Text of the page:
“Philosopher’s Stone” to Be Translated into Scots
Harry Potter and the Philosopher’s Stone has been translated into some unexpected languages, including Latin, Greek, and Welsh, but now, a Scottish publishing company has added another language to the list. Marking the 20th anniversary of the original publication of the book, Itchy Coo, based in Scotland and celebrating its 15th anniversary this year, has been busy translating the book into Scots. This will be the 80th translation of the book into another language.
The book, translated by Matthew Fitt, will be known as Harry Potter and the Philosopher’s Stane.
It’s been a joy translating Harry Potter and the Philosopher’s Stone.
As J.K. Rowling worked away at her brilliant first novel in that Edinburgh coffee shop, there must have been a fair few Scots words and phrases floating about in the ether.
I’ve found her prose sits up so beautifully for Scots. I suppose I could say the most challenging aspect was the book’s length, but size and scale are the hallmarks of the Harry Potter novels.
So it was just a case of getting the heid doon and trying to do it justice.
Fitt talked about some of the name changes that occurred.
Professor McGonagall clearly stays the same in Scots, but Dumbledore comes out as ‘Professor Dumbiedykes’.
“Quidditch – with a wee bit of translator’s joukery packery – worked out quite well in Scots as ‘Bizzumbaw’.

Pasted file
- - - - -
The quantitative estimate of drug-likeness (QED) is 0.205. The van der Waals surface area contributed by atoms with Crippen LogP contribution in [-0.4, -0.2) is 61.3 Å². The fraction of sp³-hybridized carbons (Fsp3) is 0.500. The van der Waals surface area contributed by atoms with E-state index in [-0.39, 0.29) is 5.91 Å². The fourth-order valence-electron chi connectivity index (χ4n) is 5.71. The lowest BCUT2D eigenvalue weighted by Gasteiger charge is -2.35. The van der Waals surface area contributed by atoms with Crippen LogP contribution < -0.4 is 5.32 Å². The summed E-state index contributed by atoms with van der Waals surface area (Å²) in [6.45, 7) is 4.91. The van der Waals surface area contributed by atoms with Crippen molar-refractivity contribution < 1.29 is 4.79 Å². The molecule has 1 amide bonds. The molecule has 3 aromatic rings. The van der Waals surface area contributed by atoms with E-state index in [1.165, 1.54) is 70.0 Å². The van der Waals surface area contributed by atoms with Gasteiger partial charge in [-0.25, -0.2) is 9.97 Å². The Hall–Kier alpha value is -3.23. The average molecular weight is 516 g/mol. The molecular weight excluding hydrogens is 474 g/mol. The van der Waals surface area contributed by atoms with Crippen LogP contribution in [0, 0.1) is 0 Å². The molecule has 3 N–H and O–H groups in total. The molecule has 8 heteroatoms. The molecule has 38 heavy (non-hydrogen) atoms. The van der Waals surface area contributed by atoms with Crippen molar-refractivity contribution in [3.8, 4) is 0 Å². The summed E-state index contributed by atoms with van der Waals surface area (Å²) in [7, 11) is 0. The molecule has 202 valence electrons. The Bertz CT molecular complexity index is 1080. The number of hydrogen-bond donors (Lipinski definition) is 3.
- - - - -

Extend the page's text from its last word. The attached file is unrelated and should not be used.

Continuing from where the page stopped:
Of course, this translation pays tribute to the author – J.K. Rowling famously wrote much of the book in Edinburgh, with Hogwarts based somewhere in Scotland. Itchy Coo is a Scots-language publisher and has previously published translations of books by authors including Roald Dahl, David Walliams, A.A. Milne, and many more.
This new edition of the book will be released in October 2017. If you want a taste of what to expect, here’s the opening line in its glorious Scots translation:
Mr and Mrs Dursley, o nummer fower, Privet Loan, were prood tae say that they were gey normal, thank ye awfie muckle.
Well, it may be familiar, but it would certainly be a challenge taking on the whole book! We can’t help but think that Quidditch sure sounds a lot of fun as “Bizzumbaw” too.
Do you fancy taking on the challenge of reading Philosopher’s Stone in Scots? Let us know if you decide to take it on!